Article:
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NBAA Webinar Details New ICAO Flight Plan Changes
May 2, 2012
As the level of technology in aircraft cockpits continues to evolve, the International Civil Aviation Organization (ICAO) has determined that new reporting standards are necessary to note the specific equipment onboard when planning a flight. In an April 25, 2012, webinar co-sponsored by Jeppesen, NBAA offered Members the opportunity to review these upcoming changes.
The new ICAO standardized flight plan form – scheduled to go into effect November 15 – requires much greater detail about the various types of communications, navigation, and surveillance equipment installed in the aircraft. In addition to providing air traffic control (ATC) with more precise information, these changes will also ensure operators are assigned Area Navigation (RNAV) procedures appropriate for their aircraft’s level of equipage.
The most significant changes affect Line 10 (Equipment) and Line 18 (Remarks) of the current ICAO form, explained Rea Heatherington, Jeppesen senior product manager, aviation & ground integration. "Line 10 now becomes a Line 10a and 10b," Heatherington said. "In 10a, the communications and navigation equipment is going to be described, and now 10b will be the surveillance part. That splits out from what all was placed previously in [Line] 10."
With that change there are also several new or revised equipment classifications for operators to choose from. For example, the new 10a classification "/J" denotes the presence of Controller Pilot Data Link Communications (CPDLC) capabilities, with subclassifications J1-J7 indicating the specific equipment type and capabilities.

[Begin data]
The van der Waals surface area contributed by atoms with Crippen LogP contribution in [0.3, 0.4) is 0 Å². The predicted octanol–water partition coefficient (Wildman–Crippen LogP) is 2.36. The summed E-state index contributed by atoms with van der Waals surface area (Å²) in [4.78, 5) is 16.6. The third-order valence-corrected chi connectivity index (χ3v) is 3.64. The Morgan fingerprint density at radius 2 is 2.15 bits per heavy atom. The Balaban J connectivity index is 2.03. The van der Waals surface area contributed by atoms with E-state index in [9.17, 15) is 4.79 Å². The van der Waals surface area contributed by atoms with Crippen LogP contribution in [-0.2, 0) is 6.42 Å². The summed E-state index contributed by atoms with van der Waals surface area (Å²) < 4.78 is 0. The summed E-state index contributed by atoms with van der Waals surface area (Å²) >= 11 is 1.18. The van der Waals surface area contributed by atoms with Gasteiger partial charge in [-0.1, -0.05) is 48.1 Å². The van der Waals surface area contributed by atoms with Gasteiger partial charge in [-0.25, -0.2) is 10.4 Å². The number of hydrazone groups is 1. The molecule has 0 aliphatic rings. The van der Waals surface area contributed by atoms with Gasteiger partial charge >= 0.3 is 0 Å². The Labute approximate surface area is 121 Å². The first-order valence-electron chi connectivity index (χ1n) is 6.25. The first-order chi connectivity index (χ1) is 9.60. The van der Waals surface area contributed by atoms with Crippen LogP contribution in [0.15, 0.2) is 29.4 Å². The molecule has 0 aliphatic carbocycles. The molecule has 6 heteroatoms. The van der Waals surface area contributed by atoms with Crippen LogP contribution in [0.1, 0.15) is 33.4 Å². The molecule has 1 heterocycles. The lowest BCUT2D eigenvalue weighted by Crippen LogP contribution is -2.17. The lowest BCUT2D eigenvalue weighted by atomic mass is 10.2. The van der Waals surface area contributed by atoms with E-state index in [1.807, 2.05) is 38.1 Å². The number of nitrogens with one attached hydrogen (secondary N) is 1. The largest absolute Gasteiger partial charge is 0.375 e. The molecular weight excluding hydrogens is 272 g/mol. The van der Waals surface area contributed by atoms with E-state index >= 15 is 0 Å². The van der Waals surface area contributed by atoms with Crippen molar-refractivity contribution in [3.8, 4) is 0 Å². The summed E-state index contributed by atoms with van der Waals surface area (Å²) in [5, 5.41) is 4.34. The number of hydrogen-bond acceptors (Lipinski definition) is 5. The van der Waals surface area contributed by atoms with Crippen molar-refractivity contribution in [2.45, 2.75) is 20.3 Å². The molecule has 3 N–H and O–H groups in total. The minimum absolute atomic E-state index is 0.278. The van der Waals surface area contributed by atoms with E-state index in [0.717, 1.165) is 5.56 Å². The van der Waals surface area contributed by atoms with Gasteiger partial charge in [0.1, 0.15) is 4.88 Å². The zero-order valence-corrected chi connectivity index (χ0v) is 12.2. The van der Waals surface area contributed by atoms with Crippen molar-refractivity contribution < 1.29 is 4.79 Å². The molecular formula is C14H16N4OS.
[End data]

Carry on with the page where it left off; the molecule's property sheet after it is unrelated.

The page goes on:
Similarly, operators must now indicate on Line 10b the specific level of surveillance capabilities onboard, such as "/E," indicating the presence and functionality of a Mode S transponder with aircraft identification and pressure altitude information, as well as extended squitter capabilities for ADS-B.
Given the varied equipment levels throughout the aircraft fleet, the “Remarks” field under Line 18 will be more important than ever, Heatherington added. "Whenever the capability of the aircraft can’t be completely detailed in Line 10, you'll need to place further information on Line 18," he noted. The Remarks field also includes new equipment indicator and flight-type codes that operators must be familiar with when using the new flight plan.
Operators must also be very precise in noting what equipment is available for use onboard their aircraft, as ATC will rely on that information to assign clearances and instructions. "Whatever you're listing in the flight plan, you're not only saying you have the equipment, but also you have it and that it's working, and you are qualified and trained to use it," Heatherington said. "If that equipment involves an authorization from a [civil aviation authority] like the FAA for you to use it, [you must] also have that authorization."
There will also be two minor changes for routing information listed under Line 15, said Ted Glogovac, senior product manager, international trip planning. "One is the ability to file [your flight plan] further in advance than what is currently available," he noted. "The second is the ability to utilize a significant point as a waypoint or marker on your route of flight, versus a traditional navaid or lat/long."
Starting in July, international operators and those utilizing RNAV procedures in the United States may opt to use the new ICAO flight planning format in order to gain familiarity with it before the mandatory November 15 implementation date. Jeppesen representatives noted they, like other flight planning services, are using this transition period to inform and educate their customers about the changes.